A bit of self-indulgence to lighten the Boxing Day thru’ New Years dog days – The Gay Divorce…(‘Divorcée’, if you prefer) – gave me my line of the season: Ginger to Fred after he’s blocked her in with his little MG, “Would you mind moving your car…or don’t you want it anymore?”

Cracking little movie, dating from the golden era when America’s best writers were all heading west to join the great Hollywood gold rush, and the script really reflects it. Turns out it was Fred’s second with Ginger, and one he agreed to reluctantly, both because he was set on becoming a solo dancer rather than one of a duo, and because he thought Rogers wasn’t classy enough for the role. Hard to believe when you see them dance together: a short-lived artform at its peak; we’ll never see its like again.

Out of nowhere, I was suddenly pinned in my chair by a rendition of ‘Wunderbar!’, a song I knew only from its appearance in Kenny Everett’s World’s Worst Records from the late ’70s. A song which, in its originalstill has the power to reduce strong men to quivering wrecks….

Here’s to a wunderbar 2022, everyone!

Crispness, clarity, cut-through

Andrew Rawnsley recently, on the importance of clarity in political communication:  “Blair was a maestro at distilling his mission into compelling slogans. “Education, education, education” and “tough on crime, tough on the causes of crime” left no one in doubt about what he was about. This is a non-trivial point. If you haven’t got the ideas and you can’t express them with a crispness and clarity that will cut through [italics mine] to voters, then you have no business being in modern politics.”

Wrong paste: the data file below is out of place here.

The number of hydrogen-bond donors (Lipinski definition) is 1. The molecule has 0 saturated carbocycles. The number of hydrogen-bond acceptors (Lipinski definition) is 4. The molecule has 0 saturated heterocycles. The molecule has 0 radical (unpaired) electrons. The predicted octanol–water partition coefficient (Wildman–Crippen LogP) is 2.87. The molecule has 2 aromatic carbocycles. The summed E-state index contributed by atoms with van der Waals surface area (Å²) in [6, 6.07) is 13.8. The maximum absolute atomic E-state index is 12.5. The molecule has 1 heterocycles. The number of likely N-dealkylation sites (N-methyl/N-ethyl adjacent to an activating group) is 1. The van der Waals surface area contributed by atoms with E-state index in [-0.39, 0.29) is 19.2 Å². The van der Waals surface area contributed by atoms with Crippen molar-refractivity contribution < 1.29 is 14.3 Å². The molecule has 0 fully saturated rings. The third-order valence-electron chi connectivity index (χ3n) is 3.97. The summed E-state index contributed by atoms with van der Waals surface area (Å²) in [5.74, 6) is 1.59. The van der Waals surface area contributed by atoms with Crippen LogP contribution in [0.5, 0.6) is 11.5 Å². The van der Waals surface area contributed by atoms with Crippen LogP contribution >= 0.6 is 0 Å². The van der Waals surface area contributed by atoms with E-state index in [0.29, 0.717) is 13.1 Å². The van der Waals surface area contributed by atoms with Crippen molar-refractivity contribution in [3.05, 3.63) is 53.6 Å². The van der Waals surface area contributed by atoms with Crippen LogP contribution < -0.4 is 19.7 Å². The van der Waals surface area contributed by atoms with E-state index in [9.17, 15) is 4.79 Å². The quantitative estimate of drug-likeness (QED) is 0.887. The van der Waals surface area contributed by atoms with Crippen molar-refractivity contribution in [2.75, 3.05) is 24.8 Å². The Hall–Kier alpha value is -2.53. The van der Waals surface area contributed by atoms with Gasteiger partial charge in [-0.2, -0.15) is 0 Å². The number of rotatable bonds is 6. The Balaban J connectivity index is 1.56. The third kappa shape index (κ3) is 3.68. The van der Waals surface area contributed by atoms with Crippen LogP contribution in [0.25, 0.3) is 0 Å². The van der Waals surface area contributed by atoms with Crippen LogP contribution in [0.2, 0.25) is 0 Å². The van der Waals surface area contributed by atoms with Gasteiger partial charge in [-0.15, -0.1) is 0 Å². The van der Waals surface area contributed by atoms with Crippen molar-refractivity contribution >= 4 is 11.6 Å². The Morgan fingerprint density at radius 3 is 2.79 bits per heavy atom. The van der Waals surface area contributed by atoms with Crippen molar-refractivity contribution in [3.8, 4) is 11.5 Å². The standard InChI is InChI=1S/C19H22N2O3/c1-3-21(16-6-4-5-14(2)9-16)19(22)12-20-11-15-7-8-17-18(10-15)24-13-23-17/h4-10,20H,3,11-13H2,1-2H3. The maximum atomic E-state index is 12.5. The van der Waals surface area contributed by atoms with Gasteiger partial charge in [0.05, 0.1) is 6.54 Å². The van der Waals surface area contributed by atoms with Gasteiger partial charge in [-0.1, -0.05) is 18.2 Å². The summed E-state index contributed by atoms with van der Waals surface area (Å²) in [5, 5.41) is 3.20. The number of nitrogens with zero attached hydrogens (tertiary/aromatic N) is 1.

This is indeed a non-trivial point, and one that all communicators – in or outside politics – would do well to ponder.

“It’s not what you say, it’s the way that you say it…”

Interesting point made by Matthew Flinders, a politics professor at the University of Sheffield, in the wake of Boris Johnson’s disastrous CBI ‘Peppa Pig’ riff:

“He’s absolutely fantastic in terms of his performative skills and his ability to work a crowd. He uses speeches not to convey information but as a tool of entertainment, to ingratiate himself and develop himself as a character.”

I thought it a very telling illustration of the difference between any communication’s supposed/purported objective and its true goal, often all but totally divorced from the notional.  It flags up for any communicator the crucial importance of being crystal clear not about what you’re trying to say, but what you’re trying to achieve.

Tweet tweet

Browsing around the whys & wherefores of social media t’other day, I stumbled across this:

Love that final sentence (in brackets). Simple, clear, immediate – and with a visual ‘tag’ – the paragraph itself – that means no-one who encounters it will ever again lack for a pretty good rule-of-thumb feel for how long a tweet can be.

Excellent communication! Ginger beers all round.

I say I say I say

Getting well into my second rewatch of The West Wing, and came across a presidential soliloquy that echoes something I came across recently: Alexander Pope stressing the importance of words’ sounds, and the importance of having them tally with – more, reinforce – their meaning:

BARTLET: Words, when spoken out loud for the sake of performance, are music. They have rhythm, and pitch, and timbre, and volume. These are the properties of music, and music has the ability to find us and move us, and lift us up in ways that literal meanings can’t. Do you see?
ABBEY: You are an oratorical snob.
BARTLET: Yes, I am. And God loves me for it.

As do we all, Mr President, as do we all.

“That resonates…”

Further to recent ponderings over the continued centrality of engagement in the communications process, I stumbled across this clipping from a few years back, singing a very similar song…

“Emotional resonance”. How many companies – how many professional communicators – really understand it, or grasp its importance?